Ed

9:34 a.m. on December 8, 2019 (EST)
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Snowshoes.

10:07 a.m. on December 8, 2019 (EST)
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OG's reply made me realize I only addressed 3 season hiking. 

If traveling in snow season I prefer modern tele skis with old fashioned 3-pin bail bindings and stiff, leather, double boots with ankle high cuffs.  The equipment is a sizable investment, but my boards get well used, as my home range is the Sierra, one of  the best for BC skiing with its wide range of terrain, and accommodating weather.  If you alpine ski, the skills and concepts do transfer over. 

Winter travel in the mountains requires knowledge of snow safety and use of other specialized gear.  Much to learn - seek out qualified instruction if you intend to travel beyond snow bound roads.  That is another investment if you intend to snow camp.

Ed

11:47 a.m. on December 9, 2019 (EST)
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whomeworry said:

OG's reply made me realize I only addressed 3 season hiking. 

If traveling in snow season I prefer modern tele skis with old fashioned 3-pin bail bindings and stiff, leather, double boots with ankle high cuffs.  The equipment is a sizable investment, but my boards get well used, as my home range is the Sierra, one of  the best for BC skiing with its wide range of terrain, and accommodating weather.  If you alpine ski, the skills and concepts do transfer over.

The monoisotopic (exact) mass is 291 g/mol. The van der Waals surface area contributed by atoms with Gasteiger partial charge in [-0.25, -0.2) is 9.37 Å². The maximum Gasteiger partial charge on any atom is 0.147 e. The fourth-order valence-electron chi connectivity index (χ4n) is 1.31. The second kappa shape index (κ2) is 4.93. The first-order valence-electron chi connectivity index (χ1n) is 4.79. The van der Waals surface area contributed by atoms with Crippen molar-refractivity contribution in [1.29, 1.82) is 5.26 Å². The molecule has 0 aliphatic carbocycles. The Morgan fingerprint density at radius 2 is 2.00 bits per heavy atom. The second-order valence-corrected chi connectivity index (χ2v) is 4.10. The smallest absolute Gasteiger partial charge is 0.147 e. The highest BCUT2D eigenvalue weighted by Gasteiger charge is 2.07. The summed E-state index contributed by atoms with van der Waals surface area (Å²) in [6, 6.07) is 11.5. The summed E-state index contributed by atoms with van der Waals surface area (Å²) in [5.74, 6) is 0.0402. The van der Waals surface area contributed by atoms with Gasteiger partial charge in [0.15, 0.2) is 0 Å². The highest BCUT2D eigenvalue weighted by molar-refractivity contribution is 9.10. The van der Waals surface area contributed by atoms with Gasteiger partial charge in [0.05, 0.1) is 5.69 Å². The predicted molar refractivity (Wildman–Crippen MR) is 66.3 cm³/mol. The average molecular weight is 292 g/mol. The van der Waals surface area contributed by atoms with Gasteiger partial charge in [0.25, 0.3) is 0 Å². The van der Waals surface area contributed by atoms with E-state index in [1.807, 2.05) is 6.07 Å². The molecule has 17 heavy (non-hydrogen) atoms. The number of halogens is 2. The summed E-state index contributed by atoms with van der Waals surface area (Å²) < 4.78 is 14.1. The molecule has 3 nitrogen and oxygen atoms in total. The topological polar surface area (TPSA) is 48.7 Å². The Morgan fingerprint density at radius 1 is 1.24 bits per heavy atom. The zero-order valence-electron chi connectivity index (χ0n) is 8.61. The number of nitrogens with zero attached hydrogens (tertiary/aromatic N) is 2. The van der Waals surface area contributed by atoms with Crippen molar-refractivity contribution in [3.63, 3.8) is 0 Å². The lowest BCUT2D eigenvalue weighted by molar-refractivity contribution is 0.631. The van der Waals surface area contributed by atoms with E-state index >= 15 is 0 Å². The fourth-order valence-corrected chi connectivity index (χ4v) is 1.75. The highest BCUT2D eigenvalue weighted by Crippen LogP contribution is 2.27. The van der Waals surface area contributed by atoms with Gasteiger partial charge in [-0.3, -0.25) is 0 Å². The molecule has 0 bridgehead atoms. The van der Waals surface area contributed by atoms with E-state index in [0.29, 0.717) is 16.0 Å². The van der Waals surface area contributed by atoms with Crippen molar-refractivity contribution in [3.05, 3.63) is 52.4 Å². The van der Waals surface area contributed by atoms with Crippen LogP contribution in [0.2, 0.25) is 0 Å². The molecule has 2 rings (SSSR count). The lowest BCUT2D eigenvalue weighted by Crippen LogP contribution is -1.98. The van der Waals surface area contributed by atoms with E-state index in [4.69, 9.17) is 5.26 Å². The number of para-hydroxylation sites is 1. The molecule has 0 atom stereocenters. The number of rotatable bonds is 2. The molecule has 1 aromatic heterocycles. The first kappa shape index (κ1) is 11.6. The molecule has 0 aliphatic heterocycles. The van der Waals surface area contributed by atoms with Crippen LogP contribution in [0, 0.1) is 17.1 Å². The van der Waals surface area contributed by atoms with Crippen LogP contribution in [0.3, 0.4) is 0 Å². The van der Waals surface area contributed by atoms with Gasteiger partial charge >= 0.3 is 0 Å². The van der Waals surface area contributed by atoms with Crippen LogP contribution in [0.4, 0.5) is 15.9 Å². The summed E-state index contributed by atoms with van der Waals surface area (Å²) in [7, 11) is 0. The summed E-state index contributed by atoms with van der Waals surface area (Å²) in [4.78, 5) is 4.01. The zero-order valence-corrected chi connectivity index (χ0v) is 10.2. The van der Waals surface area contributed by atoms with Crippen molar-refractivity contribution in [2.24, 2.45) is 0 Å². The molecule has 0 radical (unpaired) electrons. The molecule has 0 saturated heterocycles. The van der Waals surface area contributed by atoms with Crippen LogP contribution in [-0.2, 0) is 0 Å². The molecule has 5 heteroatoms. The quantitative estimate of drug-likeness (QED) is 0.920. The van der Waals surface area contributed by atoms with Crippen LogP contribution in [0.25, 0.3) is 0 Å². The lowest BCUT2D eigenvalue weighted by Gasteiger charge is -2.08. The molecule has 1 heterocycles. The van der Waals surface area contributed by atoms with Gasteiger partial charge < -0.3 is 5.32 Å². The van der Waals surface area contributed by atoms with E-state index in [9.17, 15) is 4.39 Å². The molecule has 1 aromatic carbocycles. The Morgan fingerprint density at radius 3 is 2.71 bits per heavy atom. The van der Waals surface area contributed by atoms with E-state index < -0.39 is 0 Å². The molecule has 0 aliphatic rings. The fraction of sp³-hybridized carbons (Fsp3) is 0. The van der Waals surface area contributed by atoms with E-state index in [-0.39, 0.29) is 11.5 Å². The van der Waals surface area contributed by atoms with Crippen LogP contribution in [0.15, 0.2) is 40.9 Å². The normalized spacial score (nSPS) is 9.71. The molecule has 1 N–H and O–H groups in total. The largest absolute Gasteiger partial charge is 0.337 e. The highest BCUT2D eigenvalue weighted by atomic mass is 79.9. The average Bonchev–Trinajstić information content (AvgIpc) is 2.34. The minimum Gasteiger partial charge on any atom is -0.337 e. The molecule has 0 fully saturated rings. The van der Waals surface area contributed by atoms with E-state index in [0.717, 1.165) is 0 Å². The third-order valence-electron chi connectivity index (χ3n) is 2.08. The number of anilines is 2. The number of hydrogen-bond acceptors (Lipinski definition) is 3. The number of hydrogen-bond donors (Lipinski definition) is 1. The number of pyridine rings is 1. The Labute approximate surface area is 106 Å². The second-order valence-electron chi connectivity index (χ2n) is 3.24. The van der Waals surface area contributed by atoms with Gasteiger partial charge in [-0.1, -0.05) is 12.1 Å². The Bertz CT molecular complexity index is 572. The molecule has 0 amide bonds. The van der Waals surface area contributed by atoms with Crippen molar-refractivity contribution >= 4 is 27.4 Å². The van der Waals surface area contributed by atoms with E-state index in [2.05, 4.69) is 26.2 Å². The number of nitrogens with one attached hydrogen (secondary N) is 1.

Winter travel in the mountains requires knowledge of snow safety and use of other specialized gear.  Much to learn - seek out qualified instruction if you intend to travel beyond snow bound roads.  That is another investment if you intend to snow camp.

Ed

 Thank you for the detailed response. We know very little indeed about snow hiking and snow camping and the professional help would be really useful. The most experience with snow we gained on this particular TMB trail where we were absolutely not prepared for it. So every little help is appreciated and there is a whole new world to explore for us. Thanks again for giving us some new information to reflect on.

11:52 a.m. on December 9, 2019 (EST)
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Old Guide said:

Snowshoes.

 We unfortunately had quite a bad first experience with them a couple of years ago that we also filmed here: https://youtu.be/q_KA3PUVR3U But now we understand that how it is in everything, first experience rarely goes well and without having proper instructions and just a pair of rented snowshoes we couldn't walk too far. We definitely lacked the guidance and practice of course.

1:41 p.m. on December 9, 2019 (EST)
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I didn't see any form of 'crampon' or cleat' on your snowshoes. They would've helped in those packed conditions. Also if you learn how too 'Glissade' down hill in  them that helps.

Like boots, one must trust the snowshoe. When you start taking little steps and get nervous you are more likely to slide. Your ski poles are quite helpful.

One thing in deep powder, no one 'Floats' on snowshoes. Some people think they will. They will sink but never as much as without.

There is more to it but that's where experience helps.

You post real  fine videos. Thanks.

February 20, 2020